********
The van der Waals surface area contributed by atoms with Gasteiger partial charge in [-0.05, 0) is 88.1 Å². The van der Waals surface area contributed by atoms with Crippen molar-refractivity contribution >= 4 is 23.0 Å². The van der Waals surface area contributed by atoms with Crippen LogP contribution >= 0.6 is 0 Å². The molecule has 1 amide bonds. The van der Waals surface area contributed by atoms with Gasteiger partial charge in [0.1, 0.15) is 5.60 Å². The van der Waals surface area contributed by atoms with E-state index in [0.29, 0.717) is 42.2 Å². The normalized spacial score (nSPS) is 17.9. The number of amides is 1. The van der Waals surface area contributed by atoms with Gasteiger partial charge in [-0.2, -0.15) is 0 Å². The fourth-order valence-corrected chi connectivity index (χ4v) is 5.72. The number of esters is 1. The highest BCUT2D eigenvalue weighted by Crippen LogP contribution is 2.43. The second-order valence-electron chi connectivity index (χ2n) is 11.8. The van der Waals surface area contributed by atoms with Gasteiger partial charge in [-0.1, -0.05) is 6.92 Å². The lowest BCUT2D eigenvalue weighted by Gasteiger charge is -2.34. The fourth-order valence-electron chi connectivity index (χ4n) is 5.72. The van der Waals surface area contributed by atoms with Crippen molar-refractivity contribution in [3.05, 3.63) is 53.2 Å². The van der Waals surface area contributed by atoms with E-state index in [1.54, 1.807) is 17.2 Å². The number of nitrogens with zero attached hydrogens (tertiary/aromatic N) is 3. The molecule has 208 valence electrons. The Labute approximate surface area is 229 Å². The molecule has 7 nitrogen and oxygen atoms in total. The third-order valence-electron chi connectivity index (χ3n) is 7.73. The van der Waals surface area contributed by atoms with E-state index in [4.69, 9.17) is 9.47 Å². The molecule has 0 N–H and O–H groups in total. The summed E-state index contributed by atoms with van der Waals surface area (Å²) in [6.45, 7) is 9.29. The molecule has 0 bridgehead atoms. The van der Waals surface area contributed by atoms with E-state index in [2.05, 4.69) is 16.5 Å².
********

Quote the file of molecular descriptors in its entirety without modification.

The van der Waals surface area contributed by atoms with Gasteiger partial charge in [-0.05, 0) is 88.1 Å². The van der Waals surface area contributed by atoms with Crippen molar-refractivity contribution >= 4 is 23.0 Å². The van der Waals surface area contributed by atoms with Crippen LogP contribution >= 0.6 is 0 Å². The molecule has 1 amide bonds. The van der Waals surface area contributed by atoms with Gasteiger partial charge in [0.1, 0.15) is 5.60 Å². The van der Waals surface area contributed by atoms with E-state index in [0.29, 0.717) is 42.2 Å². The normalized spacial score (nSPS) is 17.9. The number of amides is 1. The van der Waals surface area contributed by atoms with Gasteiger partial charge in [-0.2, -0.15) is 0 Å². The fourth-order valence-corrected chi connectivity index (χ4v) is 5.72. The number of esters is 1. The highest BCUT2D eigenvalue weighted by Crippen LogP contribution is 2.43. The second-order valence-electron chi connectivity index (χ2n) is 11.8. The van der Waals surface area contributed by atoms with Gasteiger partial charge in [-0.1, -0.05) is 6.92 Å². The lowest BCUT2D eigenvalue weighted by Gasteiger charge is -2.34. The fourth-order valence-electron chi connectivity index (χ4n) is 5.72. The van der Waals surface area contributed by atoms with Crippen molar-refractivity contribution in [3.05, 3.63) is 53.2 Å². The van der Waals surface area contributed by atoms with E-state index in [1.54, 1.807) is 17.2 Å². The number of nitrogens with zero attached hydrogens (tertiary/aromatic N) is 3. The molecule has 208 valence electrons. The Labute approximate surface area is 229 Å². The molecule has 7 nitrogen and oxygen atoms in total. The third-order valence-electron chi connectivity index (χ3n) is 7.73. The van der Waals surface area contributed by atoms with E-state index in [4.69, 9.17) is 9.47 Å². The molecule has 0 N–H and O–H groups in total. The summed E-state index contributed by atoms with van der Waals surface area (Å²) in [6.45, 7) is 9.29. The molecule has 0 bridgehead atoms. The van der Waals surface area contributed by atoms with E-state index in [2.05, 4.69) is 16.5 Å².